Perfect Sound Forever

Can Experimental Music Still Embrace Traditional Instruments?

by Wes Way

My band recently played a small, but relatively well-attended night of experimental musicians at an art studio space in an industrial area. The acts consisted of a duo pecking at their laptops, one individual making sounds with a sheet of glass hooked up to a contact mic, one thrift store shaman manipulating pre-recorded sounds and assorted oddments, and us - guitar, bass, drums, tagelharpa (four-stringed lyre-like instrument), jaw harp and electronics. It was a wonderful event and everyone had a good time. I was not at all surprised that the outfit I was part of was the only act employing mostly regular instruments.

This particular show was the debut performance of my current ensemble - properly speaking, a duo, though we're always happy to have friends sit in - which is dedicated to free improvisation. When we play, we almost never have any idea what we're going to do. Somebody starts making sounds and other people make sounds as they see fit. There is no expectation that anyone will play anything like a rhythm or melody. Anyone may or may not repeat anything or not. If any combination of musicians happens to create some sort of "groove," no one else is obligated to join them, nor are any of the musicians in the groove expected to stay there. If someone was playing in the same key as me, I probably wouldn't notice and wouldn't care if I did.

The only thing that connects us to what most people in the West call "music" is the fact that we generally use traditional musical instruments. The two of us who form the core of the group are a drummer and a guitarist, but we've both been doing free improv and other forms of music for years. We talk occasionally about what we do and we seem to agree that listening and responding are important parts of doing free improv - pretty much all improv musicians would agree on that - and we are dedicated to egalitarianism in our group. We have no band leader - whether performing or not - and don't welcome participants who we think want to show off their chops. When we talk about our process, we aren't very precise. We don't discuss music theory or define terms. While playing, I am aware of what the drummer is doing - I can't not hear him - but I don't feel any compulsion to follow his rhythm. This is a good thing since he's not always playing in any time signature but sometimes I might actually follow his rhythm. Based on a few comments he's made, I assume he has an equally ambivalent attitude toward what I'm doing.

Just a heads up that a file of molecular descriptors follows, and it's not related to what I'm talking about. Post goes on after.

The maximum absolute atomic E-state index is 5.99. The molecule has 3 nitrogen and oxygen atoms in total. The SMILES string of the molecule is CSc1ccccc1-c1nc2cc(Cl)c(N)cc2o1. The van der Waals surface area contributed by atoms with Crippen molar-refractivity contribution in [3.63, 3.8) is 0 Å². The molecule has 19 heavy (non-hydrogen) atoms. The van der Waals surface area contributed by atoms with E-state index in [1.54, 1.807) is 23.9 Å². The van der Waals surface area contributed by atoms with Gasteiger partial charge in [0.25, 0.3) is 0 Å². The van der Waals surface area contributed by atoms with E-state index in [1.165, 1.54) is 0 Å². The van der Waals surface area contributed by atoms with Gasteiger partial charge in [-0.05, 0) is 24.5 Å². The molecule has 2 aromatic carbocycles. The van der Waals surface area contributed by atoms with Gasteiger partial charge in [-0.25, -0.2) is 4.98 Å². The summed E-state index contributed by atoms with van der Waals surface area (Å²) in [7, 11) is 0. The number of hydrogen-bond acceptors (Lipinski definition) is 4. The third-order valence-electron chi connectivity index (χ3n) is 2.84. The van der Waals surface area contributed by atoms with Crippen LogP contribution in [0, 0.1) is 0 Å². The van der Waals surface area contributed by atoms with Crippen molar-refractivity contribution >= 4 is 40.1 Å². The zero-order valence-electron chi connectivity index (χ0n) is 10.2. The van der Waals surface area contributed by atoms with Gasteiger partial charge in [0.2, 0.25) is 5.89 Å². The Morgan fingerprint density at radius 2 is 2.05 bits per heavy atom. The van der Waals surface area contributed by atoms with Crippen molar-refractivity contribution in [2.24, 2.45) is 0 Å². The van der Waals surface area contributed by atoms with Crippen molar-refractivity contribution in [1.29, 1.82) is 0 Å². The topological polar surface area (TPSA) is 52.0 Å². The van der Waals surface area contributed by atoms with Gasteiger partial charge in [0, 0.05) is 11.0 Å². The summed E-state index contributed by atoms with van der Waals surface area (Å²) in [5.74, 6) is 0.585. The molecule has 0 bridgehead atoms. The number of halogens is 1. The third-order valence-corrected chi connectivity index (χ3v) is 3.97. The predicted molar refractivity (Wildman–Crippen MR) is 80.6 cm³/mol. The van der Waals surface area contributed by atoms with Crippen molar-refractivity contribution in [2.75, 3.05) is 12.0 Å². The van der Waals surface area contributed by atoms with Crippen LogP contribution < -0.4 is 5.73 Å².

As the guitar player, when I do free improv, I usually have some sort of structure in my head that I'm more or less adhering to. I frequently employ patterns of notes as a homebase of sorts - either pieces of other people's compositions or something that I stumbled on and liked the sound of. I might switch to bass guitar on occasion - usually if there's another guitarist sitting in - and I have shown up with a banjo a few times. In earlier outfits, I tended to have a raft of effects pedals, but I've culled it down to a distortion pedal which I doubt I'll ever give up since I like the sound.

I've played many shows in art spaces, coffeeshops, bars and basements, almost always under the "experimental" heading. I've seen and heard a variety of different ways of making unusual sounds, which might be called 'music.' Many have been inventive and impressive; others not so much. I've gotten used to the presence of white guys with liberal arts degrees and laptops - sometimes fun, usually dull - and people with contact mics attached to random objects, which is great if they don't go longer than ten minutes. Shrieking harsh noise sets all sound exactly the same to me, but they can be entertaining. What I don't see very often is what I've always tried to be part of - a group of people showing up with instruments.